It’s amazing what a short little conversation can and cannot lead to.
“Nah, you’re coming with us. We’re going to the ‘Hippie Bar’, and you’re…” This statement faded, his loss of thought floated into the air. He asked: “What are you drinking?”
I replied, Water.
He continued. His train of thought rolled up State St. in Auburn and narrowly missing the pedestrians.”You’re… we’re going to drink Bud Lights the rest of the night.”
Aaaaand, no I’m not, I said. The point needed to be made. The audacious putting-a-foot-down had to have been done.
[If this was some sort of prank reality show or sitcom, everyone would have come running out right now, screaming with maniac-esque faces, and confetti would fall from the sky. This was not one of those moments.]
To this I found strange. I appreciated the invite to essentially party until the break of dawn — I haven’t done so in a long very time, and, mind you, there was no way I was going to start back up now.
[C’mon, boys, help grandpa to his walker. Although, Plaid is seven years my senior.]
For a guy, who donned glasses and a snap button-down short-sleaved plaid shirt, drinking a 1911 hard cider, he should have known better.
I’m enjoying a finger of Scotch and about ready to smoke a cigar. This was a treat to myself. After this time is up, I’d eventually go back inside and enjoy the rest of the evening with friends and pints of water on the rocks. All that did happen, but the collected chorus of responses was along the lines of: “Where the heck did you go?”
I made new friends, I said. They wanted me to hang out with them at the ‘Hippie Bar’ down the road.
They pushed their confused silence to the middle of the table before the big reveal of the story of what happened, the Cliff’s Notes version, was then relayed to them.
Plaid was sitting outside and accompanied by his cigar and cider. I was using matches to light, and some bystander reached into her purse and pulled out a long nose lighter.
(Yes, the kind of lighter used to light grills.)
Another guy comes up and immediately comments about my shoes. “Whoa, you got some big feet. You must be packing.”
The kid, who looks younger than his 32 years of age, was decked out in golf gear bearing the Under Armour logo. “Not too many guys can pull off squared toes,” he said. So much for quiet time. “Skinny jeans? How can you wear those?”
“Those aren’t skinny jeans,” Plaid said. “Those are straight leg.” Going back to what I said before, about him not knowing better, maybe he is, because “Holmes” must have had me pegged as soon as I used that grill lighter.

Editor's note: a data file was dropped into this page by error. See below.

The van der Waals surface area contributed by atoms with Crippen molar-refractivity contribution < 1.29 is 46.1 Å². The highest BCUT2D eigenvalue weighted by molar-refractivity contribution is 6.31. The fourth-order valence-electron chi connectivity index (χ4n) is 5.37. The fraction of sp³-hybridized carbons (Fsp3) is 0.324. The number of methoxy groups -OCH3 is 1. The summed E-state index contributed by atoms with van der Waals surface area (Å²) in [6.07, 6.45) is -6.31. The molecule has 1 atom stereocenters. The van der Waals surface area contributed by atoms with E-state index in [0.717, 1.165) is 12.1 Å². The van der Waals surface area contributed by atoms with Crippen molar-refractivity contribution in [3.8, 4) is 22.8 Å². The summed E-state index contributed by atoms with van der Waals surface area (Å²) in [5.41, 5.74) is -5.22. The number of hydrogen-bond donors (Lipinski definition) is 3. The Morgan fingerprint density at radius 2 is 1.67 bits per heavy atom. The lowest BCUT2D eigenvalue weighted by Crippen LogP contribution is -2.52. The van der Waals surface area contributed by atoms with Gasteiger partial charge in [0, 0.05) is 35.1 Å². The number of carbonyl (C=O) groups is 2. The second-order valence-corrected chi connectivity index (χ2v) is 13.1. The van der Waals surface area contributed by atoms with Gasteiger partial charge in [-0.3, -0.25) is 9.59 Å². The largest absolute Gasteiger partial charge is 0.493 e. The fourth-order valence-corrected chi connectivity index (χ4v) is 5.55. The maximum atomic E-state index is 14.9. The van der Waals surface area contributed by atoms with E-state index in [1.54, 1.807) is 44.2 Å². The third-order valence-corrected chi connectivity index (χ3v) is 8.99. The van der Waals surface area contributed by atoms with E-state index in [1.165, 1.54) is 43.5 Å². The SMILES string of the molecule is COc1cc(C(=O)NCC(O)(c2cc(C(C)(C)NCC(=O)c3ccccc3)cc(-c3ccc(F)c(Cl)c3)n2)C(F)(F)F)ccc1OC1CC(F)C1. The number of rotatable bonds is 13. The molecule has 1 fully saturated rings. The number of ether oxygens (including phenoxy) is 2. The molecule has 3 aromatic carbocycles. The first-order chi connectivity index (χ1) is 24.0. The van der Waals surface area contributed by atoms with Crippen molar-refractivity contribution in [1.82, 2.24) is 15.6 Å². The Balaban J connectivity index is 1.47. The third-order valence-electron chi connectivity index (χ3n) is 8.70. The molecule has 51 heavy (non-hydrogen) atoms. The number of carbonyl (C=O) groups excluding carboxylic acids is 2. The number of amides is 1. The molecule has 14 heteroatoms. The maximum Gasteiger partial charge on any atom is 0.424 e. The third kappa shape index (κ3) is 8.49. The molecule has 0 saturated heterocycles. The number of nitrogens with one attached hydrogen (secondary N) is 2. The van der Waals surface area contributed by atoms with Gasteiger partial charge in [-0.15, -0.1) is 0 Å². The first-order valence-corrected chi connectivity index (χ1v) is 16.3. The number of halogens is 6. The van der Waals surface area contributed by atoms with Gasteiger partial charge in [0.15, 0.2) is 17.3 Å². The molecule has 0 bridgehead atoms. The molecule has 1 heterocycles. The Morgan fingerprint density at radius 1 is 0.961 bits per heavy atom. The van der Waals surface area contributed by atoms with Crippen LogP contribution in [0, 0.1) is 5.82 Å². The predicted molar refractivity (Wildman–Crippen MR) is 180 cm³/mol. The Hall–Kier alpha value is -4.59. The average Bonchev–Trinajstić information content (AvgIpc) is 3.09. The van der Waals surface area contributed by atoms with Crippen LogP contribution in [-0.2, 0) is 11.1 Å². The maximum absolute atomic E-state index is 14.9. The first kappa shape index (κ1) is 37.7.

Plaid gets up and starts talking to us. We discuss fashion. I’m also wearing jeans, a blazer, and a button down shirt. I dress to be presentable and for work, but I still need to be comfortable in what I’m wearing. .
Golfer was definitely a college-esqe “Sports Bro.” He loves his group of friends, and would do anything for them. Seemingly, as an outsider, I was assimilating well.
Plaid spoke up, to Golfer: “You have one thing that we don’t have.”
Golfer then lathered up and spread his best confusion across his face to cool off. He looked at me, and I gave him a view of the fading patch in the back of my head.
“Hair,” Plaid said. How he picked up on that is beyond me. It was a straight shot in the dark since yours truly is taller than he and our youngish counterpart donned a cap.
“Oh,” said Golfer, surprised.
Of course, the conversation traveled into the great debate about what guys think women want in a guy. Money, style, confidence — the list could go on. It actually wasn’t womanizing, which adds nothing to the conversation. It boiled down to confidence. We had to keep Golfer on track a little, but he was harmless.
Golfer’s bros ended up coming by. They were actually cordial.
I explained to them that I wasn’t looking to pick anyone up since I had been on dates with #######. And she is very nice. There wasn’t any desire to have Karma get involved in this.
“Only a couple dates?” (I’m not sure where/from whom this originated from.)
It got to the point where the decision had to be made: Go to the Hippie Bar, drink Bud Lights, and a have a night out with the boys as they pick up women. Or the second option of probably heading over to Parker’s to enjoy extra crispy wings and feel the slightest guilt that is generated from eating after 10 p.m.? The last time I had to chose my own adventure gave me goosebumps, because, well, the last choose-your-own-adventure I read was of the Goosebumps series.
I did what any sensibly awkward person would do at that point: The Irish Goodbye.
I have to go to the bathroom, I said.
“We’ll wait out here for you,” said Plaid.
I did go to the bathroom, because committing is committing. Luckily for me, by the time we left, they had as well. When walking back to the car, they were outside the Hippie Bar, having a good ol’ hootenanny (with an emphasis on the hoots). I walked on the other side of the street, because they probably downed more Bud Lights than I did pints of water.
In a sense, I had a definitive moxie — something I thought abandoned me. They, Plaid and Golfer and The Bros, had different blends as well.
But the best personality I admired that night was that of an Airedale Terrier mix outside of Prison City Pub.
The middle-aged owners rescued her, not knowing what she was mixed with, and the dog was docile and slightly conservative about who she approached. The dog was a great size, a medium-sized animal, and she was a real sweetheart. Not recognizing me as a threat, she approached me and our group. She was a
As an animal lover, it kind of sparked my interest to adopt. I cannot now, but down the road I would. I think a cat and dog companion would be fine and suitable. ####### has animals herself, and she chose the rescue route as well.
Of course, I asked for her name. The dog’s mother replied: Moxie.